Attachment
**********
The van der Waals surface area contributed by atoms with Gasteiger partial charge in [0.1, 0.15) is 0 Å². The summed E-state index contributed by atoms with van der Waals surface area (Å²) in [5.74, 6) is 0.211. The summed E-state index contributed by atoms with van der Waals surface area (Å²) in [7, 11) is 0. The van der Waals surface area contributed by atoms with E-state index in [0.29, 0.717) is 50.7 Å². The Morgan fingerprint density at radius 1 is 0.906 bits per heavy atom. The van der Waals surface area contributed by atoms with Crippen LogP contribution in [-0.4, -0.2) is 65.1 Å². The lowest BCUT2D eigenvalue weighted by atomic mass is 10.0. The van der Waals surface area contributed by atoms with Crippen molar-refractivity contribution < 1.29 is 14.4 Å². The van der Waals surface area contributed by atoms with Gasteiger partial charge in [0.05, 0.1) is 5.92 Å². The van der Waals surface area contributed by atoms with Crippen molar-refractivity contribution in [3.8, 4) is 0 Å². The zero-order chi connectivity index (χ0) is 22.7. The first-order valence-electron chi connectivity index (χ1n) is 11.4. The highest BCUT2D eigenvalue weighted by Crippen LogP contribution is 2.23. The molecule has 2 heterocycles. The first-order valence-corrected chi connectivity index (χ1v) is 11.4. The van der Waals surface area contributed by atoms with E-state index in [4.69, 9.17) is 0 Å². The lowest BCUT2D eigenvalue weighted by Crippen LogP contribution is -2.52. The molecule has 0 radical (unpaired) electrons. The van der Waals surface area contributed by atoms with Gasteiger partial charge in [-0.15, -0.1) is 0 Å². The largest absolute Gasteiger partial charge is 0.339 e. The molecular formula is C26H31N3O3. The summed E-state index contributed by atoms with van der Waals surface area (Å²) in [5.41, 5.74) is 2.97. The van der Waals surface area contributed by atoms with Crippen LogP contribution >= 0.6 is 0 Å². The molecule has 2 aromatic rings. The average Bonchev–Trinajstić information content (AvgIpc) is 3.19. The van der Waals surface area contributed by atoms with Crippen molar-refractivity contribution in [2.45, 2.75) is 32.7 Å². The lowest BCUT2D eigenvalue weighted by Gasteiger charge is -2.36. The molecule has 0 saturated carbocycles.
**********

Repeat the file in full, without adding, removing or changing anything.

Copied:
The van der Waals surface area contributed by atoms with Gasteiger partial charge in [0.1, 0.15) is 0 Å². The summed E-state index contributed by atoms with van der Waals surface area (Å²) in [5.74, 6) is 0.211. The summed E-state index contributed by atoms with van der Waals surface area (Å²) in [7, 11) is 0. The van der Waals surface area contributed by atoms with E-state index in [0.29, 0.717) is 50.7 Å². The Morgan fingerprint density at radius 1 is 0.906 bits per heavy atom. The van der Waals surface area contributed by atoms with Crippen LogP contribution in [-0.4, -0.2) is 65.1 Å². The lowest BCUT2D eigenvalue weighted by atomic mass is 10.0. The van der Waals surface area contributed by atoms with Crippen molar-refractivity contribution < 1.29 is 14.4 Å². The van der Waals surface area contributed by atoms with Gasteiger partial charge in [0.05, 0.1) is 5.92 Å². The van der Waals surface area contributed by atoms with Crippen molar-refractivity contribution in [3.8, 4) is 0 Å². The zero-order chi connectivity index (χ0) is 22.7. The first-order valence-electron chi connectivity index (χ1n) is 11.4. The highest BCUT2D eigenvalue weighted by Crippen LogP contribution is 2.23. The molecule has 2 heterocycles. The first-order valence-corrected chi connectivity index (χ1v) is 11.4. The van der Waals surface area contributed by atoms with E-state index in [4.69, 9.17) is 0 Å². The lowest BCUT2D eigenvalue weighted by Crippen LogP contribution is -2.52. The molecule has 0 radical (unpaired) electrons. The van der Waals surface area contributed by atoms with Gasteiger partial charge in [-0.15, -0.1) is 0 Å². The largest absolute Gasteiger partial charge is 0.339 e. The molecular formula is C26H31N3O3. The summed E-state index contributed by atoms with van der Waals surface area (Å²) in [5.41, 5.74) is 2.97. The van der Waals surface area contributed by atoms with Crippen LogP contribution >= 0.6 is 0 Å². The molecule has 2 aromatic rings. The average Bonchev–Trinajstić information content (AvgIpc) is 3.19. The van der Waals surface area contributed by atoms with Crippen molar-refractivity contribution in [2.45, 2.75) is 32.7 Å². The lowest BCUT2D eigenvalue weighted by Gasteiger charge is -2.36. The molecule has 0 saturated carbocycles.